What we believe

Nearly one out of every three of us lives in poverty.
But we see a future in which no one does.

The way we see it, poverty is solvable— 
A problem rooted in injustice.
Eliminate injustice and you can eliminate poverty.
We’re not saying it will be quick or easy,
but it can be done.
We won't patch a problem and then disappear.
We won't stand by silently and watch others suffer.

Instead, we stand together against injustice.
We recognize our responsibility
to hold the powerful accountable.
We see people’s power to change their lives.

It disturbs us that in a world as rich as ours,
many of us go hungry or don’t have clean water.
Many of us can’t claim our human rights.

It’s wrong. 
And together we aim to do what’s right.
Oxfam America. Right the wrong.

Lettuce farmer in South Africa. Photo: Brett Eloff/Oxfam America

No one should go hungry.

Of the 10.9 million children who die each year, poor nutrition plays a role in at least half these deaths. That’s wrong. Hunger isn't about too many people and too little food. It's about power, and its roots lie in inequalities in access to resources and opportunities.

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Children running in El Salvador. Photo: Claudia Barrientos/Oxfam America.

All people deserve to live safely.

There are few genuinely “natural” disasters. A disaster hits when a community faces something that exceeds its capacity to cope. Poor communities often lack strong infrastructure and have the fewest resources for recovery. That's wrong.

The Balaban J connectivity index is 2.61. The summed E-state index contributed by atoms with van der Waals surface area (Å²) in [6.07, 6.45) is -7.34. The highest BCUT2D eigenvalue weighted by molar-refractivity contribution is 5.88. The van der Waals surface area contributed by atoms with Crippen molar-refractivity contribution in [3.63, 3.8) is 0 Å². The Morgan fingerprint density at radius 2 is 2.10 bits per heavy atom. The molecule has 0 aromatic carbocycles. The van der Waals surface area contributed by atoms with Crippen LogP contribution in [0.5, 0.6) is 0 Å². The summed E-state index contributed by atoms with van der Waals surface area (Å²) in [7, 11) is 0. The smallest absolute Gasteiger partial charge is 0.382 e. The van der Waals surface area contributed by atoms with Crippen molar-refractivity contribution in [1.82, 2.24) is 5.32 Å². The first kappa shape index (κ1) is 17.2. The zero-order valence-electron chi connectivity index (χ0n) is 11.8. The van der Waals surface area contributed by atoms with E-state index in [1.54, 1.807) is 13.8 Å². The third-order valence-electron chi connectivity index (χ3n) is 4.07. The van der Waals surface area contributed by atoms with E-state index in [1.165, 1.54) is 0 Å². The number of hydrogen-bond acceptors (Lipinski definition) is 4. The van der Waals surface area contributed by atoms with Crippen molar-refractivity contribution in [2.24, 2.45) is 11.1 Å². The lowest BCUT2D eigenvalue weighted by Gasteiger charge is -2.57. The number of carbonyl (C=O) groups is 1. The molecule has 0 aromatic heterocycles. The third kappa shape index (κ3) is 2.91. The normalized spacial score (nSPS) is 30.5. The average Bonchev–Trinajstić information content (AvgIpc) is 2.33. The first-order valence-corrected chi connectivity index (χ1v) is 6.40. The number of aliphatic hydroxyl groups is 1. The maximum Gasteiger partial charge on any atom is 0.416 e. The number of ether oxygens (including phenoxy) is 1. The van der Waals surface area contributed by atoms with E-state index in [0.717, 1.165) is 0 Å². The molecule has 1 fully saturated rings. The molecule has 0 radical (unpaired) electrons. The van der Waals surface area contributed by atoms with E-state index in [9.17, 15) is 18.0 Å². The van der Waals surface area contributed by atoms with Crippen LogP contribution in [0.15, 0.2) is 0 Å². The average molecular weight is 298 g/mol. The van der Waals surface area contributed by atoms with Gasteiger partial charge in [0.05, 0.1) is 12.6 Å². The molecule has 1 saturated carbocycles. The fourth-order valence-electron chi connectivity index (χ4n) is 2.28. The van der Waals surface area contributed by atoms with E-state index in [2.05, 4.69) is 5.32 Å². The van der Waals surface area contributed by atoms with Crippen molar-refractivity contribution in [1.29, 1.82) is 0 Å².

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Saving for change in Mali. Photo: Rebecca Blackwell/Oxfam America.

We all deserve the opportunity to earn a decent living.

The rights of the world's poorest people are being violated by trade policies, lack of transparency, and limited access to financial services. That’s wrong. We believe earning a living, access to banking services, and other markers of economic health are more than evidence of well-being, they are rights.

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Girl in the Mountains of Peru. Photo: Gilvan Barreto/Oxfam.

We must help poor communities cope with climate change.

The carbon footprint of the world's one billion poorest people represents just 3 percent of the global total, yet as climate change advances, poor communities are hardest hit. That's wrong. We have a responsibility to avoid doing harm to others and to invest in helping them adapt.

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People singing at a community meeting in Haiti. Photo: Brett Eloff/Oxfam America.

Poverty is not inevitable.

Lasting change requires systemic change. We must create an environment where poverty cannot persist. We encourage people to think differently about poverty—to ask questions and challenge assumptions.

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Women carrying water in Haiti. Photo: Toby Adamson/Oxfam.

People have the power to end poverty.

Nelson Mandela once said, “Like slavery and apartheid, poverty is not natural. It is man-made and it can be overcome and eradicated by the actions of human beings.” Whoever you are—student, mother, activist, policy maker, or public figure—you are critical to the global movement for change.

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